Stem cells (embryonic or adult) can greatly aid in regenerating certain damaged parts or our body. They can divide and renew themselves over time, and therefore help rejuvenate certain areas of our body. For example, degenerative diseases such as Parkinson’s, Alzheimer’s, diabetes, and cancer could benefit from placing stem cells in the part of the person’s body that has been most ravaged by the disease. Of course, science is still working on this, and it is not always possible.

Now let’s take a look at embryonic cells. After we take a look at what they are, it will be easier to see the controversy over them.  Embryonic cells typically come from fertilized eggs that have been thrown out after a fertility treatment or were aborted. The stem cells actually come from the blastocyst which is a 5-day old fertilized egg that has divided its cells. These cells within the blastocyst are pluripotent as opposed to the adult stem cells which are multipotent. Pluripotent cells can grow into any type of cell in the body. Hence, they can seem like a scientific treasure mine. It has only been in the last 20 years that scientists have been able to study these cells and cultivate them. Still, we don’t know much about embryonic cells.

So the controversy comes from the fact that these cells are taken from fertilized eggs, and so it holds moral obligations. When does it count as a human being? Is it ethical to do this?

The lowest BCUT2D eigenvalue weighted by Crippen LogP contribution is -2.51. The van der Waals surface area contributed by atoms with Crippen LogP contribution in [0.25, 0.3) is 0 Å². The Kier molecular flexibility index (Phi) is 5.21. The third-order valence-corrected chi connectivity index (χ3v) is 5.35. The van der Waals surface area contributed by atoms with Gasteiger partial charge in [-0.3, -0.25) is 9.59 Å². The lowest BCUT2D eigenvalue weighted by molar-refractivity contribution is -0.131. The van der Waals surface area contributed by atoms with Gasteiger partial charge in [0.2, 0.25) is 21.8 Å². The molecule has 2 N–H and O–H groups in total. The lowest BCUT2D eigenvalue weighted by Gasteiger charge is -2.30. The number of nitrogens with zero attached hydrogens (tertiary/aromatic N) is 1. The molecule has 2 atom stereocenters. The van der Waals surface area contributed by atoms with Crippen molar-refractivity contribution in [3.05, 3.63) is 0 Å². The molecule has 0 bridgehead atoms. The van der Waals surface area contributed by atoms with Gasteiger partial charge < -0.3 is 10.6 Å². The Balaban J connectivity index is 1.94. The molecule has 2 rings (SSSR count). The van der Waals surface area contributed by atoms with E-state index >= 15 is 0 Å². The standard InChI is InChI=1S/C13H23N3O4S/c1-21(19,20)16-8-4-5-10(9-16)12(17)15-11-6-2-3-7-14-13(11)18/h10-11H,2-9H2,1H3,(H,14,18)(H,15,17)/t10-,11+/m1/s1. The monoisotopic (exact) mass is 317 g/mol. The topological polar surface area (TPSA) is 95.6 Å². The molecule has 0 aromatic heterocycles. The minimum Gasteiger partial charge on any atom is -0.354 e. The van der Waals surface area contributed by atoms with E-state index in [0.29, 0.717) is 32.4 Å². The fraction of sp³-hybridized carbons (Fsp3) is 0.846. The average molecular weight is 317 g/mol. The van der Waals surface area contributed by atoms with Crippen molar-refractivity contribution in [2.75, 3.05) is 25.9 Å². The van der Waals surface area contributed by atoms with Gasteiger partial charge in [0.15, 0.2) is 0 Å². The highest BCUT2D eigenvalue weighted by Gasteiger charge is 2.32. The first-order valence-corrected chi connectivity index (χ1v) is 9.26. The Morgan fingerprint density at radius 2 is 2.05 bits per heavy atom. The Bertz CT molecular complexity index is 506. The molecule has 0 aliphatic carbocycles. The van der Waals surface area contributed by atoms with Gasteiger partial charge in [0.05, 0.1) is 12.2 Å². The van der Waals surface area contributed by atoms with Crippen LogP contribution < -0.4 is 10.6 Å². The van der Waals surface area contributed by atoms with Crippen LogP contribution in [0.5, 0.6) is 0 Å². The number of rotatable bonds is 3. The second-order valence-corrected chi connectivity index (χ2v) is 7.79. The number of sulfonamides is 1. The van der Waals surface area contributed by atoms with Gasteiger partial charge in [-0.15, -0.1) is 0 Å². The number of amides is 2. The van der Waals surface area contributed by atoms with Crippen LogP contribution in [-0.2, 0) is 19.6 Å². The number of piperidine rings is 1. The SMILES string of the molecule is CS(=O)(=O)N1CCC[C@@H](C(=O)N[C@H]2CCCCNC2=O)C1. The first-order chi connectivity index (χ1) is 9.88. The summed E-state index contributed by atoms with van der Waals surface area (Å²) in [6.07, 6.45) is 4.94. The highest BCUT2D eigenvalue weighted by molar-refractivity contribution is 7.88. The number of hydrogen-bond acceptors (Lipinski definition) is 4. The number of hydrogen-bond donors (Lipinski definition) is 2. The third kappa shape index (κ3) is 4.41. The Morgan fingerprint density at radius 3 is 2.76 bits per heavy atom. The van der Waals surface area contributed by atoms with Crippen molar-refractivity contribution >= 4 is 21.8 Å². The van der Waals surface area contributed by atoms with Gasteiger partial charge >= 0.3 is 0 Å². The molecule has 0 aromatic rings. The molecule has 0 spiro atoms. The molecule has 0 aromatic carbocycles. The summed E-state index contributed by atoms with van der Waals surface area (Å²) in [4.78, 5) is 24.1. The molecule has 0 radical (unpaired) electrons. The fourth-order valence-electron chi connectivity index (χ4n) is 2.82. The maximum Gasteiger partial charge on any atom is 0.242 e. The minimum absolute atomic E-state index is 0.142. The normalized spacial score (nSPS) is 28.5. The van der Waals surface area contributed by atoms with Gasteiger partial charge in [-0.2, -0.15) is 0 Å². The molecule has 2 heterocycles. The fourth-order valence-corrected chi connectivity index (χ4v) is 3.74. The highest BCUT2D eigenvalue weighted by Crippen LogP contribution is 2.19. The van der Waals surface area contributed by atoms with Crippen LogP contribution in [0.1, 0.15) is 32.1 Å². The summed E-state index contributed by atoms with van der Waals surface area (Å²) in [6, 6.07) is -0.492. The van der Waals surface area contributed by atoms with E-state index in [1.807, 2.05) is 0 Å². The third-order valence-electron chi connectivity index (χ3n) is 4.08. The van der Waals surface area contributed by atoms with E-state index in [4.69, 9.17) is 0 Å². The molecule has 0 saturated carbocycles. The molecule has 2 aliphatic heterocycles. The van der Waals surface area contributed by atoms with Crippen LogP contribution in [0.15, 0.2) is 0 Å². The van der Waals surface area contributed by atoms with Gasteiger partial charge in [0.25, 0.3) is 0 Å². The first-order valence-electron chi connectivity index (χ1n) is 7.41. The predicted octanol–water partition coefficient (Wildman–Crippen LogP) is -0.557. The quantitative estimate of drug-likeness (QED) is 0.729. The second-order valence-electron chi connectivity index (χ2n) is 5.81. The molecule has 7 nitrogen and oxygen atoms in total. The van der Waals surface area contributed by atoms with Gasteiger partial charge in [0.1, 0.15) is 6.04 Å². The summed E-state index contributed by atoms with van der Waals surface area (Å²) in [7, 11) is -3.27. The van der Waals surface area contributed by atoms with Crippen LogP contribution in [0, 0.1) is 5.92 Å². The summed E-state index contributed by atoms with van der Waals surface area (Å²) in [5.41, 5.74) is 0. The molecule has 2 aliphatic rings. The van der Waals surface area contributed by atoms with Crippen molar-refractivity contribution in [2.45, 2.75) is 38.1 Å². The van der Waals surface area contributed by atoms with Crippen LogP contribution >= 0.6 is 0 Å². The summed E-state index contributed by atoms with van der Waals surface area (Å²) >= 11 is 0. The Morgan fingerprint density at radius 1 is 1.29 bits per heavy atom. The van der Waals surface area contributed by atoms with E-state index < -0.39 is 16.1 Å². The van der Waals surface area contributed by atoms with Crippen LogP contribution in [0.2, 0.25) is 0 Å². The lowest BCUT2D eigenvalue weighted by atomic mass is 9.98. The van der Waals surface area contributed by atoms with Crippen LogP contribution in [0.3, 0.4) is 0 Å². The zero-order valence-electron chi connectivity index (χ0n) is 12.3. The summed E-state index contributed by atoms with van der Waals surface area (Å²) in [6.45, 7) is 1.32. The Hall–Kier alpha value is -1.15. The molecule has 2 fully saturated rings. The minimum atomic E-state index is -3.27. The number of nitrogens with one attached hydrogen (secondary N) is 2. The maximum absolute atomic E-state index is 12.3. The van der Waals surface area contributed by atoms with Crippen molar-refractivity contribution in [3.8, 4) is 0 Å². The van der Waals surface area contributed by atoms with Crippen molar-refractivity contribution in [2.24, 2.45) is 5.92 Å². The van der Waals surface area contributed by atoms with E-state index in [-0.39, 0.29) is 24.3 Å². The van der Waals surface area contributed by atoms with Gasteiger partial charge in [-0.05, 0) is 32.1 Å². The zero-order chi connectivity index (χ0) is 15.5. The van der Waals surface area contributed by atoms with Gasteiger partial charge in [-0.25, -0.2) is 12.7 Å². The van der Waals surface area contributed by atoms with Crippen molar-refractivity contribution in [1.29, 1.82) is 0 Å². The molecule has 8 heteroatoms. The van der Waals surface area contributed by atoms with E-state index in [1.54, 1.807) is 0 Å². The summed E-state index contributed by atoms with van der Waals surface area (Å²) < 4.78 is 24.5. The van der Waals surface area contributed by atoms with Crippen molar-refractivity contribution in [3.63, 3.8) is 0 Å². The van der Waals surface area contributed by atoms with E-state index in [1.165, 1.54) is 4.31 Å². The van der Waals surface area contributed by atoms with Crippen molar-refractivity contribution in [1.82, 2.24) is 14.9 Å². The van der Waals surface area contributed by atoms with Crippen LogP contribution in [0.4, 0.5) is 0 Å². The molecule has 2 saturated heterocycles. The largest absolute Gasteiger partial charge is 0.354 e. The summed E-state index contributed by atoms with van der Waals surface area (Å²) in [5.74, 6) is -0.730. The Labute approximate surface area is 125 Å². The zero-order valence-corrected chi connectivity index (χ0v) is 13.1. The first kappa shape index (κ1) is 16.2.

This is a very broad overview, and I haven’t gone into any of the details regarding costs of research, legislation on methods and procedures, or medical benefits.  But from what you do know, what are your thoughts on stem cell research?

Oh Little Lolita

Lolita (1962) - Movie Cover
Lolita (1962) - Movie Cover

Thanks to Stanley Kubrick, every time I see a pair of red heart-shaped sunglasses I think of Lolita. I’ll admit I haven’t seen the movie (it’s on my list though), but I have read the book. At least I get a point for that, most times it’s the other way around.

I’m more familiar with Vladimir Nabokov’s book Lolita (1955), and it is without a doubt one of my all time favorites. It’s rich in clever descriptions,  and his writing style is humorous, addicting, and controversial.

Plot

The main character is Humbert Humbert, a middle-aged professor, who becomes obsessed with a 12 year-old girl. His obsession is so strong that he often becomes tormented by his love for her. He moves from Paris to the US and searches for a place to stay. After meeting a widow and seeing her young daughter Dolores (“Lolita”) , Humbert chooses the widow’s place as his home-stay. In order to get closer to the young girl, he even decides to marry the widow who soon passes away after. Humbert and Lolita eventually get involved in a sexual affair together and go off on a trip across the US. Lolita soon loses interest in Humbert while he remains completely in love with her.

What is the significance of Lolita?

The topic no doubt is racy and obscene. Hence, Nabokov had much trouble finding a publisher for his novel. In fact, he could not find one in the US and went to France to have it published. There it was either exalted or despised. Not until 1958 was it allowed to be published in the US and became a bestseller.